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Re: Help!

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  • Wieland Willker
    Bibleworks gives for the text of NA27 Joh: 1007 different words 15625 words in total There are 196 words (319 occ.) in John that are not in Mat - Luk. ... Not
    Message 1 of 3 , Nov 26, 2004
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      Bibleworks gives for the text of NA27 Joh:
      1007 different words
      15625 words in total

      There are 196 words (319 occ.) in John that are not in Mat - Luk.

      > Also I have been thinking about why there are
      > more present tense verbs than aorists in John, any
      > thoughts?

      Not sure what you mean. In John there are
      forms occ.
      present 324 1175
      aorist 438 1118

      If you count forms, there are more aorists than present tense forms. The
      overall occurrences are about the same. You might better want to ask why
      John is using so many perfects.

      Best wishes
      Wieland
      <><
      ------------------------------------------------
      Wieland Willker, Bremen, Germany
      mailto:willker@...-bremen.de
      http://www.uni-bremen.de/~wie
      Textcritical commentary:
      http://www.uni-bremen.de/~wie/TCG/index.html
    • John Lupia
      ... Anthony Kenny cites Friberg and Davison in Table 3.1 giving John a word count of 15,635 words. See Anthony Kenny, A Stylometric Study of the New Testament
      Message 2 of 3 , Nov 26, 2004
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        --- Sgun370@... wrote:

        >
        > I am finishing a paper and need to know how many
        > vocab words in John
        > (something like226?)

        Anthony Kenny cites Friberg and Davison in Table 3.1
        giving John a word count of 15,635 words. See Anthony
        Kenny, A Stylometric Study of the New Testament
        (Clarendon Press, Oxford, 1986) ISBN 0-19-826178-0.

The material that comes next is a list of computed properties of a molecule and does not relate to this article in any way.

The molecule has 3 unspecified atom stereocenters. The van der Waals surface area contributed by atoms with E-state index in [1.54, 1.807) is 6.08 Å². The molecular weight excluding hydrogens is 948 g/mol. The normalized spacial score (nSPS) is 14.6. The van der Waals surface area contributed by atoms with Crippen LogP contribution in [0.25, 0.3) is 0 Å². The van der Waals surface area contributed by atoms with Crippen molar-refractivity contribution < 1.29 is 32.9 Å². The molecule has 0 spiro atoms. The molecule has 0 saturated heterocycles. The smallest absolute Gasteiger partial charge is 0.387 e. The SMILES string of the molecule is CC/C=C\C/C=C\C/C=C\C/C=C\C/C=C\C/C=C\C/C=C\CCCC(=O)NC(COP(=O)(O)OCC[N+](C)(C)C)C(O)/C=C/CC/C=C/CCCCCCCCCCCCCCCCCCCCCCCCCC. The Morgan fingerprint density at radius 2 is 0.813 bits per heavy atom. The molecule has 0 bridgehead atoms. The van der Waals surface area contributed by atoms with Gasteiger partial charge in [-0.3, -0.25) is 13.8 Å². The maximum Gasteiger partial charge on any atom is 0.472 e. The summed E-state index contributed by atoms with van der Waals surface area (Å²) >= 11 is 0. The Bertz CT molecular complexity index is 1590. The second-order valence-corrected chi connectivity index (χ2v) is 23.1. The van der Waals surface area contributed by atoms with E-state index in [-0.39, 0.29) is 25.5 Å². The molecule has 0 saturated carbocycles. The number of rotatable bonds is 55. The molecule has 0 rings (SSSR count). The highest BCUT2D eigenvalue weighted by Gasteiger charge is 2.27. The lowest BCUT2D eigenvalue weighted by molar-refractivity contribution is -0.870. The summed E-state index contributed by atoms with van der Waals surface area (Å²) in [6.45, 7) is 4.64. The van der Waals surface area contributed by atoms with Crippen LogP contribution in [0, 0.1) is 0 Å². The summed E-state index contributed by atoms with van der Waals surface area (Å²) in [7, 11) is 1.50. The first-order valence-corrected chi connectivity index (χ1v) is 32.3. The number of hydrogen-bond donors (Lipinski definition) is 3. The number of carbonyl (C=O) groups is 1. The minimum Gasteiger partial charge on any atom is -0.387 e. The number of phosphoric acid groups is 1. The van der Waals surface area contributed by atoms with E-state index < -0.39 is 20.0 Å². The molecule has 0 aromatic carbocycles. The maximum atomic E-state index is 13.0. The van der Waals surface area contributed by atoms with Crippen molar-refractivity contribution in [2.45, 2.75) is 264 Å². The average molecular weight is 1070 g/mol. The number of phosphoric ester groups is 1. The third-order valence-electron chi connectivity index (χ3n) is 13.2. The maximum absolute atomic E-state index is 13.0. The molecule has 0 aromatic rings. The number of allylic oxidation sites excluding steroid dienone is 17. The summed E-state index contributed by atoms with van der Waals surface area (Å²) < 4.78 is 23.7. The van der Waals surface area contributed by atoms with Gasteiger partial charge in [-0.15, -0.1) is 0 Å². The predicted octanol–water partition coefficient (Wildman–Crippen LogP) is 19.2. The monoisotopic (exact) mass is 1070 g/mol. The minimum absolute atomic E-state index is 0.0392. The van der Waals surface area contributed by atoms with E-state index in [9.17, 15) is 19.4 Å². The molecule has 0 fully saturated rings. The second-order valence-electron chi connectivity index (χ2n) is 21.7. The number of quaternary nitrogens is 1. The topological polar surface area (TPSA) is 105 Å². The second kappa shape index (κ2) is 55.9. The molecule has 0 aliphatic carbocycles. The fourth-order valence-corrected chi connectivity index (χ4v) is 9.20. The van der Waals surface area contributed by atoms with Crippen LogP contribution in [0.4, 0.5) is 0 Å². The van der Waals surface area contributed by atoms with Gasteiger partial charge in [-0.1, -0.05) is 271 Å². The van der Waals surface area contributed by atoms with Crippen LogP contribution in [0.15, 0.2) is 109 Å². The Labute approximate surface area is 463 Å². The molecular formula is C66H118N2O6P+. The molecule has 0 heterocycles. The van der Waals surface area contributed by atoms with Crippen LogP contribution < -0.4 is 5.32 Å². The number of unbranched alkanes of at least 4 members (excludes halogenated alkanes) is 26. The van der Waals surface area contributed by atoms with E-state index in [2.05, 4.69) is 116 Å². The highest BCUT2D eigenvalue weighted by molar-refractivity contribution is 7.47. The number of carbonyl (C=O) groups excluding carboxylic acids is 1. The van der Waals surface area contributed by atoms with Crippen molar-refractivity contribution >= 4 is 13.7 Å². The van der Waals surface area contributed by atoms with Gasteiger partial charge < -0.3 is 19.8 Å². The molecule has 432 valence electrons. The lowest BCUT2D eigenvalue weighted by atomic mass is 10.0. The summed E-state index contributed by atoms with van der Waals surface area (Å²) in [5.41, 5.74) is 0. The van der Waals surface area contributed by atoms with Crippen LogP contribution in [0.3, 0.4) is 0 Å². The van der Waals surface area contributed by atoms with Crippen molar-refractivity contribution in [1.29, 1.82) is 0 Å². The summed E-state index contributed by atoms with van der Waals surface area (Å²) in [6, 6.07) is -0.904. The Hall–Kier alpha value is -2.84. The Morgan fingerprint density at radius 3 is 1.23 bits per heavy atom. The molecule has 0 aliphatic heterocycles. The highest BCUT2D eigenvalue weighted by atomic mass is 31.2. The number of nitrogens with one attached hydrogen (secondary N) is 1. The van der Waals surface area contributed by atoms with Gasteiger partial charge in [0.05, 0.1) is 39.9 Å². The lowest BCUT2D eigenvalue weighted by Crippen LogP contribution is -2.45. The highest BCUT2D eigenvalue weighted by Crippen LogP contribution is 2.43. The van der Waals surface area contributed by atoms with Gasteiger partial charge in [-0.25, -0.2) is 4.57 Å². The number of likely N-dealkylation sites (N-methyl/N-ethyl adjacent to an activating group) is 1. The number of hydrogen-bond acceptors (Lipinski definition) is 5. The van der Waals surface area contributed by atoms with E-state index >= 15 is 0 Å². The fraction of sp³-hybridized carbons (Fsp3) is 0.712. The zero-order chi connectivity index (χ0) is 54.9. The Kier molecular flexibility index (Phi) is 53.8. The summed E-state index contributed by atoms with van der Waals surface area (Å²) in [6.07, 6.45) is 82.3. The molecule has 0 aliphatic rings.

See p.14 for Table 3.1.

        > Also, looking for the source of a review by
        > Kingsbury concerning the ICC
        > commentary on Matthew by Davies and Allison. This
        > quoted in the book Mark &
        > Method, Anderson & More (I think).

        You think correctly. Janice Capel Anderson and Stephen
        D. Moore, eds., Mark and Method. New Approaches in
        Biblical Studies. (Fortress Press, Minn., 1992). ISBN
        0-8006-2655-9. See pages 11-13 especially footnote
        no. 33 on page 11 that refers you to Jack Dean
        Kingsbury's review of W. D. Davies and Dale C.
        Allison, Critical and Exegetical Commentary on the
        Gospel according to Saint Matthew. Volume 1:
        Introduction and Commentary on Matthew I-VII
        (Edinburgh: T&T Clark, 1988), in Journal of Biblical
        Literature 110 (1991): 344-46.

        There is a large quote from the review (pages 11-12)
        that encapsulates Kingsbury's criticism, mainly that
        Davies and Allison ignore narratological aspects of
        Matthew. Theology rather than narrative is the focus
        of their work, which, according to Kingsbury obscures
        Matthew's narrative all together.

        Also I have been
        > thinking about why there are
        > more present tense verbs than aorists in John, any
        > thoughts?
        > Steven Gunderson
        >

        See Anthony Kenny's book aforementioned, especially
        Table 11.4 on page 70 that shows present tense verbs =
        554 and aorist = 507. His note below the table
        indicates that only verbs in the third person singular
        are included and the stats are once again provided by
        Frieberg.

        Sorry to answer in haste with such brevity and
        incompleteness. I will not be available to assist you
        further in this matter until after December 5th on my
        return from Monaco.

        John

        =====
        John N. Lupia, III
        Toms River New Jersey 08757 USA
        Fax: (732) 349-3910
        http://groups.yahoo.com/group/Roman-Catholic-News/
        God Bless America



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